February
18th 2008
What is the sound of N=1 hand clapping?

Posted under: American history

nast-donkey.jpgFrank Rich’s column in yesterday’s New York Times was rich–really Rich.  Aside from the obligatory and gratuitous Hillary Clinton smears, natch, it’s a model of a self-interested historical myopia that I’m afraid too many Democrats will talk themselves into on the way to Election Day.  Rich’s premise is that this year’s election dynamic is The Grand Old White Party Confronts Obama.  Now, no one can dispute Rich’s tag of the GOP as the GOWP–not anyone looking at the lily-white, all-guy lineup that suited up for each presidential debate in 2007 and 2008.  Not African American voters who are the smartest voters in this country in recognizing that a vote for the GOWP candidate is not a vote in their self-interest.  (If only white women would brain up and vote in their self-interest too!  Maybe this year?)

But, if the GOWP is really so old-fashioned in their white manitood and ”all the fretful debate about whether voters would turn out for a candidate who is a black or a woman seems a century ago,” as Rich argues, then the Democratic Party’s record will be rock-solid in its consistent grooming and support for African American candidates, right?  Let’s take a stroll over to American history to look at the Democratic party’s record of African American candidates in the top elective jobs in Washington, the Senate and the presidency, and the top job in state government, the Governor’s office.  Since the GOWP’s Black Friend, Congressman J.C. Watts (R-OK), declined to run for re-election in 2002 after serving four terms, Rich is right to point out that “there are no black Republicans in the House or Senate to stand with the party’s nominee in 2008.”  But the Democratic Party’s numbers are similarly pathetic.  Currently, there is one black Senator–you know and love him!–it’s Barack Obama (D-IL), who represents the same state that also sent the first black woman Senator to Washington in 1992, Carol Mosley Braun.  Perhaps because she didn’t have the foresight to change her name to Carol Mosley Daley, Braun was’t re-elected.  Braun and Obama were respectively only the fourth and fifth African American senators in U.S. history.  More interestingly, they are also the only African American Democrats ever elected to the Senate–the two men elected during Reconstruction were Republicans, and more recently Edward Brooke of Massachusetts, who served from 1967-79, was a Republican too.  Ooops!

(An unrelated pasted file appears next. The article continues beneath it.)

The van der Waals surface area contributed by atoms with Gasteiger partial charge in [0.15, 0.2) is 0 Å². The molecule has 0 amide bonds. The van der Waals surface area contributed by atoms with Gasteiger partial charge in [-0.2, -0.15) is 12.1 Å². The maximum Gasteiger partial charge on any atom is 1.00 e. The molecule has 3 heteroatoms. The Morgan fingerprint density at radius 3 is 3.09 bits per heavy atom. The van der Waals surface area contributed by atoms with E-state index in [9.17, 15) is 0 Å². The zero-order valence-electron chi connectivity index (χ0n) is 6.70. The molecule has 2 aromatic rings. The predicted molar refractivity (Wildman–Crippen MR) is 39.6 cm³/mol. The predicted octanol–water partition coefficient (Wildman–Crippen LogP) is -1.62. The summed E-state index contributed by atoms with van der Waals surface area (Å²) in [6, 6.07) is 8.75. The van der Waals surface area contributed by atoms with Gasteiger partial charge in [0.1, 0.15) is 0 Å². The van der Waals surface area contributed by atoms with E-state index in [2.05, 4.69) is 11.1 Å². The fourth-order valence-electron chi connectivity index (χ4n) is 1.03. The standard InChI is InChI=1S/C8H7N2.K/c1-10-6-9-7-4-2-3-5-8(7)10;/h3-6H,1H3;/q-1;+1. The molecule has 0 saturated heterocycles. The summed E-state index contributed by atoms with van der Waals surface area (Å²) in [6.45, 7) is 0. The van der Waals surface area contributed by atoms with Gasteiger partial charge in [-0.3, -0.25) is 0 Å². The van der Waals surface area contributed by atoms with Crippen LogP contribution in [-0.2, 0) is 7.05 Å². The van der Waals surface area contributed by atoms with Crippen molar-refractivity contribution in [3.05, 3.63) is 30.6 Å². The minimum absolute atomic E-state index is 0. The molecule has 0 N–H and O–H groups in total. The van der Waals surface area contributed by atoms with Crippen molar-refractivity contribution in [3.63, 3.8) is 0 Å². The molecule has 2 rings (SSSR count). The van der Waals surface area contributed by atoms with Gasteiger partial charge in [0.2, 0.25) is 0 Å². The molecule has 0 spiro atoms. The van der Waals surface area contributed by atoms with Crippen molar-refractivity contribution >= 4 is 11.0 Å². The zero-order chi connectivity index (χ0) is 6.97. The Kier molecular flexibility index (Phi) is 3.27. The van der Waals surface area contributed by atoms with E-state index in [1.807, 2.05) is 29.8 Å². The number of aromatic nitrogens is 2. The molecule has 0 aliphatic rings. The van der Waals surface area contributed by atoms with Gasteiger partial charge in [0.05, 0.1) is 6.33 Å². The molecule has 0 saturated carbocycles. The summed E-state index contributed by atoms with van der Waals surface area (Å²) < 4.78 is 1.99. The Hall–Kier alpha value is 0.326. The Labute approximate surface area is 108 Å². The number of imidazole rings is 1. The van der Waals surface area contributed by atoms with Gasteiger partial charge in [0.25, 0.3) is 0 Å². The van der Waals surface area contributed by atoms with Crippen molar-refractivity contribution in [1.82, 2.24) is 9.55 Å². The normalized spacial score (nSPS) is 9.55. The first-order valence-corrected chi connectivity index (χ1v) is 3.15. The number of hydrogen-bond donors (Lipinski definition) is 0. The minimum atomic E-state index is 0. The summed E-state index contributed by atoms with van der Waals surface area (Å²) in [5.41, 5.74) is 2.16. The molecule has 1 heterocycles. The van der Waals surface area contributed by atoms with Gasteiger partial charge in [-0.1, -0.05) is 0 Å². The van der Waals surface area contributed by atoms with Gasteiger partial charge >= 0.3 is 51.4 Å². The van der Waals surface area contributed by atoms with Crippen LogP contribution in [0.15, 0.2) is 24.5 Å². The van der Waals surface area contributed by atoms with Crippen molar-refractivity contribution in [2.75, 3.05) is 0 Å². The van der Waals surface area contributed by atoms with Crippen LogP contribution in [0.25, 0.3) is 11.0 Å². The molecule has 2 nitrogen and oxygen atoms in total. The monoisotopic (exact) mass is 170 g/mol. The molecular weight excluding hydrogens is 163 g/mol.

OK, let’s go to the Governors:  Total number of sitting black Republican governors:  zero.  Total number of sitting black Democratic governors:  one, Deval Patrick (D-MA).  Total number of African American elected governors in U.S. history:  two, Patrick and one-term Governor L. Douglas Wilder (D-VA).  (Let’s note here too that the African American politicians listed here have a preternaturally high rate of serving one-term.  Brooke of Massachusetts is the longest serving black Senator in U.S. history, winning re-election once and completing two full terms.)  Now, on to the presidential campaigns:  Total number of black Republicans to run for president:  one–Alan Keyes (1996 and 2000).  Total number of black Democrats to run for president:  five–Shirley Chisholm (1972), Jesse Jackson (1984 and 1988), Carol Mosley Braun (2004), Al Sharpton (2004) and Obama (2008).  Total number of black Democrats to win their party’s nomination (so far):  Zero.